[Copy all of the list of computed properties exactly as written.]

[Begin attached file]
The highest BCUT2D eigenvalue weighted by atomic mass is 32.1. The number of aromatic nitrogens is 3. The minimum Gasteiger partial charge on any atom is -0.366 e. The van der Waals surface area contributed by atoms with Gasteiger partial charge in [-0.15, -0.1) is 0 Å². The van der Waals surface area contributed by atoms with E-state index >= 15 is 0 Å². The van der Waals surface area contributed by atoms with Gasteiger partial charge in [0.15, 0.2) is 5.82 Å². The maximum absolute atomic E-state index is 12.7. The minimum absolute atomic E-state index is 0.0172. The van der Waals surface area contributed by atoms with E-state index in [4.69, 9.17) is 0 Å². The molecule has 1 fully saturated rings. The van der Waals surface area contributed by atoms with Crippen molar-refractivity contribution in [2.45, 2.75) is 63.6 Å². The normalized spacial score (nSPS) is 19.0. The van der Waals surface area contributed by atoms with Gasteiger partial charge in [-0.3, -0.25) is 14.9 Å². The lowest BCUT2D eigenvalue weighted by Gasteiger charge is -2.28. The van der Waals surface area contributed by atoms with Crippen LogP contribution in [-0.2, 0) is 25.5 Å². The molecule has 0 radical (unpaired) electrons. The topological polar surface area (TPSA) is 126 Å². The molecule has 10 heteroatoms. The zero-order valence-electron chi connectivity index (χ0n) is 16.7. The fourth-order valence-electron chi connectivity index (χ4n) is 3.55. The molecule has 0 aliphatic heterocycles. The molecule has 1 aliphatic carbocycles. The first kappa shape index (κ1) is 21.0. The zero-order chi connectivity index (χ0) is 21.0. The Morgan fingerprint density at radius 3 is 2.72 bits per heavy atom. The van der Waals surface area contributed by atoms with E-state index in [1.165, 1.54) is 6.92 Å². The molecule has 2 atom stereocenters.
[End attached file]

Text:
The highest BCUT2D eigenvalue weighted by atomic mass is 32.1. The number of aromatic nitrogens is 3. The minimum Gasteiger partial charge on any atom is -0.366 e. The van der Waals surface area contributed by atoms with Gasteiger partial charge in [-0.15, -0.1) is 0 Å². The van der Waals surface area contributed by atoms with E-state index >= 15 is 0 Å². The van der Waals surface area contributed by atoms with Gasteiger partial charge in [0.15, 0.2) is 5.82 Å². The maximum absolute atomic E-state index is 12.7. The minimum absolute atomic E-state index is 0.0172. The van der Waals surface area contributed by atoms with E-state index in [4.69, 9.17) is 0 Å². The molecule has 1 fully saturated rings. The van der Waals surface area contributed by atoms with Crippen molar-refractivity contribution in [2.45, 2.75) is 63.6 Å². The normalized spacial score (nSPS) is 19.0. The van der Waals surface area contributed by atoms with Gasteiger partial charge in [-0.3, -0.25) is 14.9 Å². The lowest BCUT2D eigenvalue weighted by Gasteiger charge is -2.28. The van der Waals surface area contributed by atoms with Crippen LogP contribution in [-0.2, 0) is 25.5 Å². The molecule has 0 radical (unpaired) electrons. The topological polar surface area (TPSA) is 126 Å². The molecule has 10 heteroatoms. The zero-order valence-electron chi connectivity index (χ0n) is 16.7. The fourth-order valence-electron chi connectivity index (χ4n) is 3.55. The molecule has 0 aliphatic heterocycles. The molecule has 1 aliphatic carbocycles. The first kappa shape index (κ1) is 21.0. The zero-order chi connectivity index (χ0) is 21.0. The Morgan fingerprint density at radius 3 is 2.72 bits per heavy atom. The van der Waals surface area contributed by atoms with E-state index in [1.165, 1.54) is 6.92 Å². The molecule has 2 atom stereocenters.